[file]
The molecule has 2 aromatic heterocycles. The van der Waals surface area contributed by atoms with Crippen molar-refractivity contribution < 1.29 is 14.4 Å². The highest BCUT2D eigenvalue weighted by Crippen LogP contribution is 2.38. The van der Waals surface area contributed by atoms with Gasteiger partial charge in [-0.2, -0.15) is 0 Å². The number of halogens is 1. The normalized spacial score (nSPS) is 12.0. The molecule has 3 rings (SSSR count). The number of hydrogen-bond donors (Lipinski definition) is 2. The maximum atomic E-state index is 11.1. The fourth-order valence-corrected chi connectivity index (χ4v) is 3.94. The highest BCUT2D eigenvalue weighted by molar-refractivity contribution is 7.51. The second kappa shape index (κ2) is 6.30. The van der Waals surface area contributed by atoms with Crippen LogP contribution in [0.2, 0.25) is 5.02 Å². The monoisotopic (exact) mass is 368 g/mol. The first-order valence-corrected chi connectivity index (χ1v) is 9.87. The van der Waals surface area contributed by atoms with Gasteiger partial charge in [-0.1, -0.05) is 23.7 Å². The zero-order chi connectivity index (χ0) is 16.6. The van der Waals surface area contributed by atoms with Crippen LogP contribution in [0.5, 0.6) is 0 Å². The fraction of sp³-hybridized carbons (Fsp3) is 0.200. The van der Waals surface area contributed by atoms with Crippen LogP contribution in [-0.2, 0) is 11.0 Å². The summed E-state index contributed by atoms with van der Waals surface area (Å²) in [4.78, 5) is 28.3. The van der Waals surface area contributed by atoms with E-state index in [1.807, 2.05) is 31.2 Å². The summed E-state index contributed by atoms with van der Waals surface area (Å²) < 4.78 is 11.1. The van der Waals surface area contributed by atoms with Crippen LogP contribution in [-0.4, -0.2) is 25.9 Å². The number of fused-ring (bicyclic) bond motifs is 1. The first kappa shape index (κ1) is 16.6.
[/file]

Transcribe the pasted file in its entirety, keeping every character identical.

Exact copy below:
The molecule has 2 aromatic heterocycles. The van der Waals surface area contributed by atoms with Crippen molar-refractivity contribution < 1.29 is 14.4 Å². The highest BCUT2D eigenvalue weighted by Crippen LogP contribution is 2.38. The van der Waals surface area contributed by atoms with Gasteiger partial charge in [-0.2, -0.15) is 0 Å². The number of halogens is 1. The normalized spacial score (nSPS) is 12.0. The molecule has 3 rings (SSSR count). The number of hydrogen-bond donors (Lipinski definition) is 2. The maximum atomic E-state index is 11.1. The fourth-order valence-corrected chi connectivity index (χ4v) is 3.94. The highest BCUT2D eigenvalue weighted by molar-refractivity contribution is 7.51. The second kappa shape index (κ2) is 6.30. The van der Waals surface area contributed by atoms with Crippen LogP contribution in [0.2, 0.25) is 5.02 Å². The monoisotopic (exact) mass is 368 g/mol. The first-order valence-corrected chi connectivity index (χ1v) is 9.87. The van der Waals surface area contributed by atoms with Gasteiger partial charge in [-0.1, -0.05) is 23.7 Å². The zero-order chi connectivity index (χ0) is 16.6. The van der Waals surface area contributed by atoms with Crippen LogP contribution in [0.5, 0.6) is 0 Å². The fraction of sp³-hybridized carbons (Fsp3) is 0.200. The van der Waals surface area contributed by atoms with Crippen LogP contribution in [-0.2, 0) is 11.0 Å². The summed E-state index contributed by atoms with van der Waals surface area (Å²) in [4.78, 5) is 28.3. The van der Waals surface area contributed by atoms with E-state index in [1.807, 2.05) is 31.2 Å². The summed E-state index contributed by atoms with van der Waals surface area (Å²) < 4.78 is 11.1. The van der Waals surface area contributed by atoms with Crippen LogP contribution in [-0.4, -0.2) is 25.9 Å². The number of fused-ring (bicyclic) bond motifs is 1. The first kappa shape index (κ1) is 16.6.